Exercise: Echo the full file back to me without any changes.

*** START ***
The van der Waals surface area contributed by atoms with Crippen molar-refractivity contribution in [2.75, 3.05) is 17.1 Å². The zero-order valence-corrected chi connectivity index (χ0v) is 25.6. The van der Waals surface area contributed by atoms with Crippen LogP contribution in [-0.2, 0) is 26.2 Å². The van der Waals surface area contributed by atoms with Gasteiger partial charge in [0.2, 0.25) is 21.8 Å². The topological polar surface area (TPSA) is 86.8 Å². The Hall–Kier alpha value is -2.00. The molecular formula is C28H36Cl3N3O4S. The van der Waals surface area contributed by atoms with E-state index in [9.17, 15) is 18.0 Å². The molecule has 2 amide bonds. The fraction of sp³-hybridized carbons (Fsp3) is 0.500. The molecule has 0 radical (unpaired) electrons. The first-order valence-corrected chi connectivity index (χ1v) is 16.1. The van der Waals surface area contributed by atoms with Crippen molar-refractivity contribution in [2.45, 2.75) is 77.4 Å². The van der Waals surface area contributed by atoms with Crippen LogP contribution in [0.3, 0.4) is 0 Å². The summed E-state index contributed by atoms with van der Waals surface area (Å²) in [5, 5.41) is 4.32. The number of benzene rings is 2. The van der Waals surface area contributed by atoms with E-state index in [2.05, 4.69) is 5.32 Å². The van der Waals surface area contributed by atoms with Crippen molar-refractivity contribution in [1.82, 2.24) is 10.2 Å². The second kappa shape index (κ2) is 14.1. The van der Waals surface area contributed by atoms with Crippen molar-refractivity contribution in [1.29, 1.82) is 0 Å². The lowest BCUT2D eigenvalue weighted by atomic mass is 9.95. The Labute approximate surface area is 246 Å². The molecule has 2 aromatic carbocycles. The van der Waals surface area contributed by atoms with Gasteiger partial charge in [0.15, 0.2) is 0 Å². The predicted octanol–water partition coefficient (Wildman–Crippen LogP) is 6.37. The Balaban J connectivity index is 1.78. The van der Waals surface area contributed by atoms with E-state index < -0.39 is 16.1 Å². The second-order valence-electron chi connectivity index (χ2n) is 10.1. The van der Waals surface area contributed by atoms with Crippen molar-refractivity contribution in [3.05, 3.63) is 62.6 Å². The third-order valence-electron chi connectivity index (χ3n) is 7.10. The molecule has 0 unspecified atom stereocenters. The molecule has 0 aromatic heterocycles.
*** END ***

The van der Waals surface area contributed by atoms with Crippen molar-refractivity contribution in [2.75, 3.05) is 17.1 Å². The zero-order valence-corrected chi connectivity index (χ0v) is 25.6. The van der Waals surface area contributed by atoms with Crippen LogP contribution in [-0.2, 0) is 26.2 Å². The van der Waals surface area contributed by atoms with Gasteiger partial charge in [0.2, 0.25) is 21.8 Å². The topological polar surface area (TPSA) is 86.8 Å². The Hall–Kier alpha value is -2.00. The molecular formula is C28H36Cl3N3O4S. The van der Waals surface area contributed by atoms with E-state index in [9.17, 15) is 18.0 Å². The molecule has 2 amide bonds. The fraction of sp³-hybridized carbons (Fsp3) is 0.500. The molecule has 0 radical (unpaired) electrons. The first-order valence-corrected chi connectivity index (χ1v) is 16.1. The van der Waals surface area contributed by atoms with Crippen molar-refractivity contribution in [2.45, 2.75) is 77.4 Å². The van der Waals surface area contributed by atoms with Crippen LogP contribution in [0.3, 0.4) is 0 Å². The summed E-state index contributed by atoms with van der Waals surface area (Å²) in [5, 5.41) is 4.32. The number of benzene rings is 2. The van der Waals surface area contributed by atoms with E-state index in [2.05, 4.69) is 5.32 Å². The van der Waals surface area contributed by atoms with Crippen molar-refractivity contribution in [1.82, 2.24) is 10.2 Å². The second kappa shape index (κ2) is 14.1. The van der Waals surface area contributed by atoms with Crippen molar-refractivity contribution in [1.29, 1.82) is 0 Å². The lowest BCUT2D eigenvalue weighted by atomic mass is 9.95. The Labute approximate surface area is 246 Å². The molecule has 2 aromatic carbocycles. The van der Waals surface area contributed by atoms with Gasteiger partial charge in [0.15, 0.2) is 0 Å². The predicted octanol–water partition coefficient (Wildman–Crippen LogP) is 6.37. The Balaban J connectivity index is 1.78. The van der Waals surface area contributed by atoms with E-state index < -0.39 is 16.1 Å². The second-order valence-electron chi connectivity index (χ2n) is 10.1. The van der Waals surface area contributed by atoms with Crippen molar-refractivity contribution in [3.05, 3.63) is 62.6 Å². The third-order valence-electron chi connectivity index (χ3n) is 7.10. The molecule has 0 unspecified atom stereocenters. The molecule has 0 aromatic heterocycles.